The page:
National Audit Office says journalist morale hit at cost-cutting BBC

National Audit Office says journalist morale hit at cost-cutting BBC

BBC changes

A report on the BBC’s efforts to cut costs has found that the “prospect of redundancies has affected staff morale” among the broadcaster’s journalists.

The report, published by public spending watchdog the National Audit Office, said the BBC made more than 1,800 redundancies between the 2017/18 and 2020/21 financial years. More than a fifth of the jobs lost – some 385 – were frontline journalist roles.

Within the News division alone, 520 permanent post closures were announced in July 2020 – about 9% of its workforce. About 35% of post closures in News to date have been frontline journalists, although new digital roles have been created.

The auditor said: “BBC surveys show that staff engagement in the News division has been lower than for the BBC as a whole over recent years.”

Despite the reductions, the NAO said the News division had increased the number of TV content hours produced by 4% between 2017/18 and 2020/21 from 4,689 to 4,876. This in part reflected an increase in live coverage during the Covid-19 pandemic, it added.

The cuts caused disruption elsewhere, however: “During the summer of 2021, the Nations division had insufficient staff cover in some English regions during the ‘Pingdemic,’” the report said. “This contributed to the temporary suspension of local news bulletins on breakfast television in England in order to protect the early evening news bulletin.”

The NAO also noted that the Nations division had said in its 2021-22 budget submission that delivering its promised savings “could impact on its ability to meet Ofcom quotas for content in Scotland”.

The report does not suggest more redundancies, instead saying savings can still be made through “further productivity improvements… from greater use of technology and standardisation of BBC operations”.

“During the Covid-19 pandemic, the BBC had to change certain aspects of how it operated,” it went on. “For example, there was an increase in remote, online content production. At the same time, audiences proved more willing to tolerate lower production standards than thought in certain areas.”

The cuts claimed some high-profile shows. In January 2020 it emerged the BBC was cancelling the award-winning Victoria Derbyshire show — news Derbyshire herself learnt from The Times.

The Andrew Neil Show, too, was cancelled in July 2020. Neil subsequently left the BBC for a £4m deal with GB News, before in turn quitting GB News three months after the channel launched.

Newsnight and BBC Parliament also saw their budgets reduced.

Plans to cut 450 roles at BBC News were announced by director of news Fran Unsworth in January 2020, but delayed due to the pandemic. By the time they began in July the same year, the number of proposed redundancies had grown to 520.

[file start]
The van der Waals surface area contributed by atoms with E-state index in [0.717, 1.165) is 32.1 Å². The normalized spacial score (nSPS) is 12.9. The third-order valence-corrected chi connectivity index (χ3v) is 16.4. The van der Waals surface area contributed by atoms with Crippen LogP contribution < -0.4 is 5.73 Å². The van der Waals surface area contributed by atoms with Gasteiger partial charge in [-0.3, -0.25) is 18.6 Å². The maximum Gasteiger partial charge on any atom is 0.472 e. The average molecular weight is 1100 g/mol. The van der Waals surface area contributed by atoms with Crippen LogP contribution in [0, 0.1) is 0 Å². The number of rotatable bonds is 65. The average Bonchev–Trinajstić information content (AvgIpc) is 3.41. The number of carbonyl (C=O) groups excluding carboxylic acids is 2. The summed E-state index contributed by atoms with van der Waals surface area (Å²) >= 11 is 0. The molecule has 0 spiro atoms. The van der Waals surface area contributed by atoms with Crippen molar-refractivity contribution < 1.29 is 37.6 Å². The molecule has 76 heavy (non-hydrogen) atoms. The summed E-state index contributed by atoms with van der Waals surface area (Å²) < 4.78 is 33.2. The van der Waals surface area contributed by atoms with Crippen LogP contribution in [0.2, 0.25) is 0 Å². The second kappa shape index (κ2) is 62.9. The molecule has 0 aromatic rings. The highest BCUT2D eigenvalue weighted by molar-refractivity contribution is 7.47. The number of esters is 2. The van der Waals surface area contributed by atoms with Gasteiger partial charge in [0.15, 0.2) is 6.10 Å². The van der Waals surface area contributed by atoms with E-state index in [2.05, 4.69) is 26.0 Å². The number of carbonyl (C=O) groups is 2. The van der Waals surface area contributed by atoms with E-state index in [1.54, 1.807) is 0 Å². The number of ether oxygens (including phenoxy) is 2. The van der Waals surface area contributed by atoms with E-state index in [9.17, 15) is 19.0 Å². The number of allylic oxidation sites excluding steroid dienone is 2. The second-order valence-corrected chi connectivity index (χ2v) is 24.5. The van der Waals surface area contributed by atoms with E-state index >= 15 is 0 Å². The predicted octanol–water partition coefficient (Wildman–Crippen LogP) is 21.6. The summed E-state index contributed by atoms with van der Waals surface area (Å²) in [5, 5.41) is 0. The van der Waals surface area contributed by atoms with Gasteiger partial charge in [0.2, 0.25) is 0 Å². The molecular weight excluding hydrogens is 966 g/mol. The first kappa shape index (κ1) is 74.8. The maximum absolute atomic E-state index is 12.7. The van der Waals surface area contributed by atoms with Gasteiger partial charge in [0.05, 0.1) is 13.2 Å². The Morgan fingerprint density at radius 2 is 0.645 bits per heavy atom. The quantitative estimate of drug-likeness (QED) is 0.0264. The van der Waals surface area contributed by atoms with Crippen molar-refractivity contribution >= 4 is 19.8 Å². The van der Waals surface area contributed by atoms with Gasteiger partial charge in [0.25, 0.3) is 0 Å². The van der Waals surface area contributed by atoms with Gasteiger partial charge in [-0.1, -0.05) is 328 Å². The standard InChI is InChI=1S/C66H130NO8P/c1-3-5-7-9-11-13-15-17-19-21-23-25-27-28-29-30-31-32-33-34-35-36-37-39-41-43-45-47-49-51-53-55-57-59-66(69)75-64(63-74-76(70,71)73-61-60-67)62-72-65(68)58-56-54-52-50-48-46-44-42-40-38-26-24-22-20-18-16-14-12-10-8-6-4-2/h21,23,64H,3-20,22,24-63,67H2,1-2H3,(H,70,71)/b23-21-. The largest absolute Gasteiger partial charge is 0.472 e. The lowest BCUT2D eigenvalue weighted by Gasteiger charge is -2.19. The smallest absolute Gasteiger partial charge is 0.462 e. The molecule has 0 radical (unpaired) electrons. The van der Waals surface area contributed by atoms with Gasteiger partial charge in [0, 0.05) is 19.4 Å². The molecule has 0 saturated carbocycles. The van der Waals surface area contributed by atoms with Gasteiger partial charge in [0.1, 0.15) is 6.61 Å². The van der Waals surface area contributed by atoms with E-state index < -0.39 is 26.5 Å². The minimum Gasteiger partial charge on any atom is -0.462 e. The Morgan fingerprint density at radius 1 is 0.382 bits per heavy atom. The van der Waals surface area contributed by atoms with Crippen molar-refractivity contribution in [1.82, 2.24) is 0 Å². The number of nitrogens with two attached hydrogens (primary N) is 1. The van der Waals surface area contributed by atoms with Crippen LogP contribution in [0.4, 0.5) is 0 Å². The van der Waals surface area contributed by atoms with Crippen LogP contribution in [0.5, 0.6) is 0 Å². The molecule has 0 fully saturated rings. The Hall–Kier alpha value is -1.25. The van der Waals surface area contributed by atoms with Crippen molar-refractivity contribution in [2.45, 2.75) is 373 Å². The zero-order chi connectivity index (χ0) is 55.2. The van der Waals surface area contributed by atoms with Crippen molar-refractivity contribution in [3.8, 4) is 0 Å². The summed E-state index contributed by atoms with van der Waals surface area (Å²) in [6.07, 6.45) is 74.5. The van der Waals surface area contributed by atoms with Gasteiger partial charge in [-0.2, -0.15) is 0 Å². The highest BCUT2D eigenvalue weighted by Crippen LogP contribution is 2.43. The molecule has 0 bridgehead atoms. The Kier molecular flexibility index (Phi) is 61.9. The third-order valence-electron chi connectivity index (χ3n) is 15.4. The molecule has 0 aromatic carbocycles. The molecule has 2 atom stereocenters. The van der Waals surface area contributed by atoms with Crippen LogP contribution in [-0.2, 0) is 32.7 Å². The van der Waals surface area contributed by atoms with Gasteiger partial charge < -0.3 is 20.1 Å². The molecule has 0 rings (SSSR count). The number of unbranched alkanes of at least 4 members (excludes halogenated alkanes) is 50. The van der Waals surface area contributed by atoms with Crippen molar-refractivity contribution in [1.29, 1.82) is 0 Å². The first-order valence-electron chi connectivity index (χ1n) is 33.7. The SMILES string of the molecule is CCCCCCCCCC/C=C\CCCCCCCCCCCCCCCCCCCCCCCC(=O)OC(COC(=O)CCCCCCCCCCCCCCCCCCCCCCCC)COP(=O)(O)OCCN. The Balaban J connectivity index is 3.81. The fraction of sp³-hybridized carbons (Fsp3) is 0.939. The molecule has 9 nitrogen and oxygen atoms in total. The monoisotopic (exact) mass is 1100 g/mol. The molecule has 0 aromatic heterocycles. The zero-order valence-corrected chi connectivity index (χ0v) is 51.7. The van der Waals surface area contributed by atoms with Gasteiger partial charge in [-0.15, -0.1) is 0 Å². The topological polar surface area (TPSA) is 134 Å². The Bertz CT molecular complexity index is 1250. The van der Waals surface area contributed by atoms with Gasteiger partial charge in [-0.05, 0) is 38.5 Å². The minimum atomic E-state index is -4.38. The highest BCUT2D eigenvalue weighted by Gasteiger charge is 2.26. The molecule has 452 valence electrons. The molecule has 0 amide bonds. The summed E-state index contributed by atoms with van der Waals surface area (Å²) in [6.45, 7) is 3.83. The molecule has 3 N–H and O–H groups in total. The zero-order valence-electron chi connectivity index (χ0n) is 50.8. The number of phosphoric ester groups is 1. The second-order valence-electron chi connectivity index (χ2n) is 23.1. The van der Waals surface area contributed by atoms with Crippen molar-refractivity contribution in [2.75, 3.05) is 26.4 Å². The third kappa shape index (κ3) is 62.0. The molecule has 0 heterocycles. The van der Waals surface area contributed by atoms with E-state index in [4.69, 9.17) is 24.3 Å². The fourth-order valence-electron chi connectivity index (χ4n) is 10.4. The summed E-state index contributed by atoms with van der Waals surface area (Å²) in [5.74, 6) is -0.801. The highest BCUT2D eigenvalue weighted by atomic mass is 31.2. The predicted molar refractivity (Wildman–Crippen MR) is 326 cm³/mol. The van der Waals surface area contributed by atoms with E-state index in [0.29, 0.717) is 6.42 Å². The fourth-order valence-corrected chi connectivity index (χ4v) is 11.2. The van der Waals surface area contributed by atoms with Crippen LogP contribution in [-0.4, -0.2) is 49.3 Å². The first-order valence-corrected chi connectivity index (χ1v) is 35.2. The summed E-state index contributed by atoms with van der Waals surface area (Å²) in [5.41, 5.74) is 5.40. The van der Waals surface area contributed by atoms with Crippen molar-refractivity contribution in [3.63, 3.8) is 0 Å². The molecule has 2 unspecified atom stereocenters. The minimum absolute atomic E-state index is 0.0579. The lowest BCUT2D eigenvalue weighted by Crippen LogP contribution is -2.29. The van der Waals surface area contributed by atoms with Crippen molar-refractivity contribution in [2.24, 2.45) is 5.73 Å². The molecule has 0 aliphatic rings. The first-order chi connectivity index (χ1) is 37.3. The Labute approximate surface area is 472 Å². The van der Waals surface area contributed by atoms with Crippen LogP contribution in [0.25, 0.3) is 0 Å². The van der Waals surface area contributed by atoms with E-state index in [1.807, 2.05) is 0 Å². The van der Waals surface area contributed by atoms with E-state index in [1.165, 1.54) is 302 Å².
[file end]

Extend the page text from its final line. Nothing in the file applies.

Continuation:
They are part of a “modernisation” of the BBC newsroom which means a “story-led” approach ending teams working on the same stories for different programmes. The transformation is not yet finished, with the BBC telling the NAO this was due to the difficulties of implementing change with people working at home during the pandemic.

The NAO report said that nearly 1,100 of the 1,800 redundancies made across the BBC between the 2017/18 and 2020/21 financial years affected the BBC’s News and Nations divisions.

Staff costs fell “by less than 2% in real terms” in the period, in part due to a pay freeze. Despite the job losses, the total size of the BBC declined by less than 1% because of a hiring surge in the World Service. That push, funded by the Foreign, Commonwealth and Development Office, added approximately 1,100 jobs to the broadcaster, according to the NAO.

Gareth Davies, the head of the NAO, said: “Over the past decade the BBC has consistently made savings and is largely on course to achieve its £1 billion annual savings target by 2021-22.

“However, over the coming years it will need to make significant further savings at the same time as addressing a range of other challenges, not least its declining audience share.

“The BBC must ensure its savings plans do not further erode its position with audiences.”

The BBC said in response to the report: “The NAO report concludes the BBC has made nearly £1bn in savings over the last 5 years – significantly higher than our initial £800m target – and continues to be the UK’s most-used media organisation.

“We will continue to focus on modernising, improving efficiency and prioritising spending on a range of high quality content to ensure value for money for all licence fee payers.”

The National Union of Journalists said the NAO’s findings were “worrying on many different levels”.

NUJ national broadcasting organiser Paul Siegart said: “It is clear the BBC is in for difficult time and is facing yet more cuts in the coming year.

“This makes the need for a good licence fee settlement even more important. Anything less than an increase linked to inflation would be potentially disastrous and would mean cuts to services across online, radio and TV. The BBC has shown its worth again and again during the pandemic but if it isn’t probably funded it will die a slow death.

“It is not a wasteful organisation and has cut a billion pounds from its budget already but to expect yet more cuts on top of those is unrealistic and will slowly destroy the BBC that we all love.”

Picture: Shutterstock

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